After an initial meeting and with more than 100 in attendance, Occupy the Hamptons will meet again at the in Sag Harbor Sunday.
The event is planned from 3 to 6 p.m., and the activists have planned to continue meeting each Sunday for the near future. The date and time was settled on through the Occupy Wall Street "general assembly" method, in which decisions are made via consensus and there is no leader or hierarchy. Facilitators said that as a leaderless organization, Occupy Wall Street could not be shut down by a couple of arrests.
Already 28 attendees have RSVPed via Facebook. Last Saturday's meeting had far more attendees than those who RSVPed online at Facebook and MeetUp.com.
Gail Simons of Springs told Patch after the initial event that Occupy the Hamptons came together organically. She explained that two weeks prior she made an off-the-cuff remark on Facebook that, "We need an Occupy the Hamptons."
"I didn't expect the response that I got," Simons said. "And some of it was extremely positive. And some of it was extremely negative, because people view this as the 1 percent. They think that it's all the 1 percent who live here."
The Occupy Wall Street movement positions itself as the 99 percenters up against the 1 percent who control much of the country's wealth, and therefore politics and policy-making.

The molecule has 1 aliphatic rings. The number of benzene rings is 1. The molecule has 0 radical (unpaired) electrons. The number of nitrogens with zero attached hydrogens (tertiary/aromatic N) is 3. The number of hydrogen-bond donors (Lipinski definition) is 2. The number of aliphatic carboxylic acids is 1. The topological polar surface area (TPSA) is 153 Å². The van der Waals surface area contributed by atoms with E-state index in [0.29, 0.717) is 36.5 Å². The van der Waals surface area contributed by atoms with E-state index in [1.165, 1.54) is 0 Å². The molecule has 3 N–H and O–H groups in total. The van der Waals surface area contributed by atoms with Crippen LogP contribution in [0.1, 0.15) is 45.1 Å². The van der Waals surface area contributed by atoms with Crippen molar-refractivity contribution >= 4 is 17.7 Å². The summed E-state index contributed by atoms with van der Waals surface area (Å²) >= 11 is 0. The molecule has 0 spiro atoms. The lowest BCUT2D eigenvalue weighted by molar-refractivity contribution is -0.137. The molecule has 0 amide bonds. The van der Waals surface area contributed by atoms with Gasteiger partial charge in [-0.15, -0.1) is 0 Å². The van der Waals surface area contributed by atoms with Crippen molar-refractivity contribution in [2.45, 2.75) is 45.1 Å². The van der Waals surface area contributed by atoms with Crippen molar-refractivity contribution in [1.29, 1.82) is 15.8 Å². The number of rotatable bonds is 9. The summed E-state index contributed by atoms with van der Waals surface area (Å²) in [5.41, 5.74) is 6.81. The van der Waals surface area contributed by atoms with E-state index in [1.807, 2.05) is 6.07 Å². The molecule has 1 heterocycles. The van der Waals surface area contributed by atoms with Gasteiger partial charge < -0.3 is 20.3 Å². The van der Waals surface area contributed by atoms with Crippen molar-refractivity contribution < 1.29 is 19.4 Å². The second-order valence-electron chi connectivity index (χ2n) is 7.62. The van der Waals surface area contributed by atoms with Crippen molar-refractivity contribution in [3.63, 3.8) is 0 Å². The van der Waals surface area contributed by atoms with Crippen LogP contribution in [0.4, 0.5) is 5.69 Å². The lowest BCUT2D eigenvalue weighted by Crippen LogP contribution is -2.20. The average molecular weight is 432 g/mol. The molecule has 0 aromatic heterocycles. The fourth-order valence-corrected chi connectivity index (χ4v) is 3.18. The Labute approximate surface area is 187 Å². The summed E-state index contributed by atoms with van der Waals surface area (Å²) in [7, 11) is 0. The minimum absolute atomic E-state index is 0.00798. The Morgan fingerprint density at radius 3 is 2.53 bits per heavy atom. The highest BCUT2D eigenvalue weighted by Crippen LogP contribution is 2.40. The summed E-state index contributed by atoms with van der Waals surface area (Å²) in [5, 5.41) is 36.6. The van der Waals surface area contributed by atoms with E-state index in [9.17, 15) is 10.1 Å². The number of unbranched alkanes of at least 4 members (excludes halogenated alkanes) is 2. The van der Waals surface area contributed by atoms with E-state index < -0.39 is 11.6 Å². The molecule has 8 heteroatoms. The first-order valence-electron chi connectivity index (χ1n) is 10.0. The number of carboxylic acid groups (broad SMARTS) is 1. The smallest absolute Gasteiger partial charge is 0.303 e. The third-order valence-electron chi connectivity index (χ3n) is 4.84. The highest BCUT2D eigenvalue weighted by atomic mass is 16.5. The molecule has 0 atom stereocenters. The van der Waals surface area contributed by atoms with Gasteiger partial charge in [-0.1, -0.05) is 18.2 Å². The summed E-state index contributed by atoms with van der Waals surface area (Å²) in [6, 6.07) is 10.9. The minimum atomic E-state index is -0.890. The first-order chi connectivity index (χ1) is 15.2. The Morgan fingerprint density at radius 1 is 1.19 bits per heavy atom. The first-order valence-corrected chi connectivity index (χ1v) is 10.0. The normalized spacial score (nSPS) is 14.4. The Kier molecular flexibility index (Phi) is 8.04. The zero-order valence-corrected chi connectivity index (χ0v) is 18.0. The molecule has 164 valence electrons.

Simons said she wanted to raise awareness of those is the Hamptons who struggle. "It's very hard to get by here," she said.
Her friend Ty Wenzel of Springs jumped on board, then they stumbled across Sag Harbor resident James Monaco's post on MeetUp.com that scheduled Occupy the Hamptons for Sag Harbor on Oct. 15. Simons and Wenzel then spread the word with a Facebook invitation and page, and it grew from there.
"I don't see it as a movement of any particular party or any particular -ism," Simons said. "I see it as a movement for all of us — a hundred percent of us, not the 99 percent."
For me, it isn't just about finances. It's about saving the planet. Things like what happened in the Gulf, and fracking and deep water drilling are heartbreaking to me.
"I see these things happening and I see that my children's future is slipping away, because there is a very real possibility that there will be no planet left for them to live on."
Simons said getting money out of government would enable lawmakers to make responsible choices and laws that will save the planet.
Wenzel, a former Manhattan resident who has written an unpublished book on the student revolution in Turkey, said she never expected the populist movement that reached the Middle East, Europe and South America would take hold in the U.S.
"I used to think Americans were very lazy about stuff like that, but I think it's gotten so bad that it actually worked on Wall Street," Wenzel said. "Having lived there so long and having so many friends there I decided I'm going to go ahead and do this, even if it's a joke and people laugh at me, I'm just going to do it because that's what I believe in. And I want my son to know I fight for things I believe in."